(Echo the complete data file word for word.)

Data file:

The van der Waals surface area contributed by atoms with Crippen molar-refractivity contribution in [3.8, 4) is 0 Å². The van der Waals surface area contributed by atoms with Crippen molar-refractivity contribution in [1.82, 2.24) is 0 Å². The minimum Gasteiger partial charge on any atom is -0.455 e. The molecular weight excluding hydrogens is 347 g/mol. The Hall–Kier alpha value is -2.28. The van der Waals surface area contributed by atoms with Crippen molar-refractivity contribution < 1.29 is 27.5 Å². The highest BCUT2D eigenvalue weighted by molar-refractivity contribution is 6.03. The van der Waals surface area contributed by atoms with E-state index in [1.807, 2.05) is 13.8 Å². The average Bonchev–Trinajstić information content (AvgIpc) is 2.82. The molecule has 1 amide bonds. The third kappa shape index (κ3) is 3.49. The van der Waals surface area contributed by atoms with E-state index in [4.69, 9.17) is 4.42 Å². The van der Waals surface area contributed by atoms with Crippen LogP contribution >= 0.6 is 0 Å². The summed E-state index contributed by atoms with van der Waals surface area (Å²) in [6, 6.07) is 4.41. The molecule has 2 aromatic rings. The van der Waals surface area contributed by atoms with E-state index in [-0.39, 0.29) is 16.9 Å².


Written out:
The van der Waals surface area contributed by atoms with Crippen molar-refractivity contribution in [3.8, 4) is 0 Å². The van der Waals surface area contributed by atoms with Crippen molar-refractivity contribution in [1.82, 2.24) is 0 Å². The minimum Gasteiger partial charge on any atom is -0.455 e. The molecular weight excluding hydrogens is 347 g/mol. The Hall–Kier alpha value is -2.28. The van der Waals surface area contributed by atoms with Crippen molar-refractivity contribution < 1.29 is 27.5 Å². The highest BCUT2D eigenvalue weighted by molar-refractivity contribution is 6.03. The van der Waals surface area contributed by atoms with E-state index in [1.807, 2.05) is 13.8 Å². The average Bonchev–Trinajstić information content (AvgIpc) is 2.82. The molecule has 1 amide bonds. The third kappa shape index (κ3) is 3.49. The van der Waals surface area contributed by atoms with E-state index in [4.69, 9.17) is 4.42 Å². The van der Waals surface area contributed by atoms with Crippen LogP contribution >= 0.6 is 0 Å². The summed E-state index contributed by atoms with van der Waals surface area (Å²) in [6, 6.07) is 4.41. The molecule has 2 aromatic rings. The van der Waals surface area contributed by atoms with E-state index in [-0.39, 0.29) is 16.9 Å².